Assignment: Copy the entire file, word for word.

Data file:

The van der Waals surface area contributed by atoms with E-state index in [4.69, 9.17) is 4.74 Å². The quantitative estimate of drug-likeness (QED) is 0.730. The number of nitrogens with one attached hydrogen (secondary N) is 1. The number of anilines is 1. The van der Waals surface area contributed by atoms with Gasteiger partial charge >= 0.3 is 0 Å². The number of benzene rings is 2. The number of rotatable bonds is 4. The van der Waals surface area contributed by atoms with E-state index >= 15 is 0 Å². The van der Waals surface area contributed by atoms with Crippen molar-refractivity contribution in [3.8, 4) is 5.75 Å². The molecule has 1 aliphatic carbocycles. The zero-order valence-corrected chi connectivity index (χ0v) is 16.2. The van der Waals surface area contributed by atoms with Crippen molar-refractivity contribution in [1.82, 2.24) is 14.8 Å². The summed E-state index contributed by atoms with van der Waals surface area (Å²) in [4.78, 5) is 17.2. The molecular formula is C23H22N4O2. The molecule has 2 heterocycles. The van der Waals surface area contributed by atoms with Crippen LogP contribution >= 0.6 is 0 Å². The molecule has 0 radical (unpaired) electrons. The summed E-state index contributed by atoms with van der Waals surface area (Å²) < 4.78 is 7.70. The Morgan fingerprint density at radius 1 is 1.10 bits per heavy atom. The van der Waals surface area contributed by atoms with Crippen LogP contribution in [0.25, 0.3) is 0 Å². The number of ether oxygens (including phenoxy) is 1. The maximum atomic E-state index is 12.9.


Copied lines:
The van der Waals surface area contributed by atoms with E-state index in [4.69, 9.17) is 4.74 Å². The quantitative estimate of drug-likeness (QED) is 0.730. The number of nitrogens with one attached hydrogen (secondary N) is 1. The number of anilines is 1. The van der Waals surface area contributed by atoms with Gasteiger partial charge >= 0.3 is 0 Å². The number of benzene rings is 2. The number of rotatable bonds is 4. The van der Waals surface area contributed by atoms with E-state index >= 15 is 0 Å². The van der Waals surface area contributed by atoms with Crippen molar-refractivity contribution in [3.8, 4) is 5.75 Å². The molecule has 1 aliphatic carbocycles. The zero-order valence-corrected chi connectivity index (χ0v) is 16.2. The van der Waals surface area contributed by atoms with Crippen molar-refractivity contribution in [1.82, 2.24) is 14.8 Å². The summed E-state index contributed by atoms with van der Waals surface area (Å²) in [4.78, 5) is 17.2. The molecular formula is C23H22N4O2. The molecule has 2 heterocycles. The van der Waals surface area contributed by atoms with Crippen LogP contribution >= 0.6 is 0 Å². The molecule has 0 radical (unpaired) electrons. The summed E-state index contributed by atoms with van der Waals surface area (Å²) < 4.78 is 7.70. The Morgan fingerprint density at radius 1 is 1.10 bits per heavy atom. The van der Waals surface area contributed by atoms with Crippen LogP contribution in [0.25, 0.3) is 0 Å². The number of ether oxygens (including phenoxy) is 1. The maximum atomic E-state index is 12.9.